Sparrow House Victory Garden Offers Nutritional Benefits


Victory Garden for Sparrow House


Although the idea for a produce garden had been planned for several years for the Sparrow House Food Pantry at 907 South 3rd Street in Lamar, it took 18 months, donations, volunteer work and some on-the-job training for the garden to come to fruition.

Opening day was this past Saturday, September 16th, and all the efforts paid off in a bountiful harvest that will continue to offer fresh produce to local residents for years to come.

As Veronica Jacoby expressed recently, “The garden is not a community garden, but more of a victory garden – in the original sense that it is established to help make food rations go further, with an emphasis on volunteerism and as a morale booster.

Since April, our serving has doubled, going from 800 people per month to over 1,600 currently.  Unfortunately, we have always lacked fresh produce, but with the garden, over the past few weeks, Sparrow House has distributed hundreds of pounds of peppers, tomatoes, cucumbers and some herbs.

The garden was funded in part, by a major grant from the Colorado Garden Foundation last year in which they select only one in the entire state of Colorado per year.  A grant from the Rawlings Foundation and local funds also assisted.  Funds spent on the garden were appropriated especially for that purpose which did not take away from the food program.  It has been a challenge to obtain bulk food since COVID, and we are glad to be able to be proactive in a solution for fresh produce in the future.”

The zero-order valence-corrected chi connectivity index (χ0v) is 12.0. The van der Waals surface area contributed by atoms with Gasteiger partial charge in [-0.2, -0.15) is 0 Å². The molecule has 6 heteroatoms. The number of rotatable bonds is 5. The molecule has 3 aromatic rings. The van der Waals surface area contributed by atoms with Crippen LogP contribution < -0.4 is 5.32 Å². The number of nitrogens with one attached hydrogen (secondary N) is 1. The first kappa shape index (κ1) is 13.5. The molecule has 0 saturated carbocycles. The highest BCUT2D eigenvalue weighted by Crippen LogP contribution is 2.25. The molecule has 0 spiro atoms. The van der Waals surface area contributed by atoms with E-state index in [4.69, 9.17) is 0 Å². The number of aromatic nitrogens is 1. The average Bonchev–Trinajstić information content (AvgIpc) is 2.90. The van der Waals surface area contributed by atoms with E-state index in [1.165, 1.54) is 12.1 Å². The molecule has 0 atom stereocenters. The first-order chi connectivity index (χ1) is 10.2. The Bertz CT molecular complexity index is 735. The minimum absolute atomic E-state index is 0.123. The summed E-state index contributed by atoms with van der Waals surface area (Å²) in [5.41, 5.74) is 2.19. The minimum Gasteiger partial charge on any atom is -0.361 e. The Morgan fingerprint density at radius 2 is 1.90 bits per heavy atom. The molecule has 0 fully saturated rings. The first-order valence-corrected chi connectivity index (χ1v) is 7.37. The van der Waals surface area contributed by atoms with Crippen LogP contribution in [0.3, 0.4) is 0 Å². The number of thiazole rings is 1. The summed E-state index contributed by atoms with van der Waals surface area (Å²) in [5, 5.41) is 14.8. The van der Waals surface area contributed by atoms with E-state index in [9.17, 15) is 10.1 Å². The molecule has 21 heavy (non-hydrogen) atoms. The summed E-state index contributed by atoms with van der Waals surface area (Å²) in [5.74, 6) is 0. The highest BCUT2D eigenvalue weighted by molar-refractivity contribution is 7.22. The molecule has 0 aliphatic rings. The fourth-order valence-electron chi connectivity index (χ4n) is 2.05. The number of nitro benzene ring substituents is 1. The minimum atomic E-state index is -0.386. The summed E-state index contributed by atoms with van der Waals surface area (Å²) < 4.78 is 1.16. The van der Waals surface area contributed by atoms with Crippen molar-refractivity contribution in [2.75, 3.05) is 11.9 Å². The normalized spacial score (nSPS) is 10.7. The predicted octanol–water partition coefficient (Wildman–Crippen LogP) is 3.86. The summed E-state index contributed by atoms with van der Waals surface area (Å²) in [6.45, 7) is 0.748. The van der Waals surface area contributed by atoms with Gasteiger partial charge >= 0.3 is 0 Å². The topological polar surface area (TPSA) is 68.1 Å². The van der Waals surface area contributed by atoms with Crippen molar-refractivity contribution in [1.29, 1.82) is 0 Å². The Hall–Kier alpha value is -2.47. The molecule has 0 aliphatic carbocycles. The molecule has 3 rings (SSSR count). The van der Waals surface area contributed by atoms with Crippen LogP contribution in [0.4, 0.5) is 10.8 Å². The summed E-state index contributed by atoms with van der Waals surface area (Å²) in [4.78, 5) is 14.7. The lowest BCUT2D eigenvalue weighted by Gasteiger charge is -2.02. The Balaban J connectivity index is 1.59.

Veronica Jacoby (r)


Most of the playground equipment that was still serviceable was removed and repurposed, plus tree stumps and tons of concrete, plus a chain link fence had to be dug up and removed and that was done with the help of the City of Lamar, Prowers County and Dewitt Excavating which provided the proper slope for drainage.  All of the 31 foot growing beds were assembled indoors and moved to the garden area to be connected to four individual drip lines, covered with prepared dirt and seeded and planted. Joel said the planting was done a little later than they would have liked, but there has been substantial growth over the last month.

A lot of planning was required to space the planters through the area, from laying the irrigation system, setting aside a future greenhouse site, literally creating dirt that would be used and tons and tons of gravel, all strategically placed and strengthened on the acreage for best growing results and drainage.

The victory garden uses chemical-free well water from the property connected to a fertilizer tank for drip irrigation and the water usage can be regulated as growing conditions require.

Joel Jacoby mentioned it would be nice to have an array of flower beds lining the fence, but food needs went first, although the produce garden will attract bees and butterflies for continued pollination.

Veronica and Joel Jacoby would like to see the garden used as a learning experience for students/adults that desire to learn gardening and tours can be arranged by reserving a time and date for a viewing.
By Russ Baldwin

Filed Under: AgricultureCity of LamarConsumer IssuesCOVID-19EventsFeaturedHealthWaterWeatherYouth


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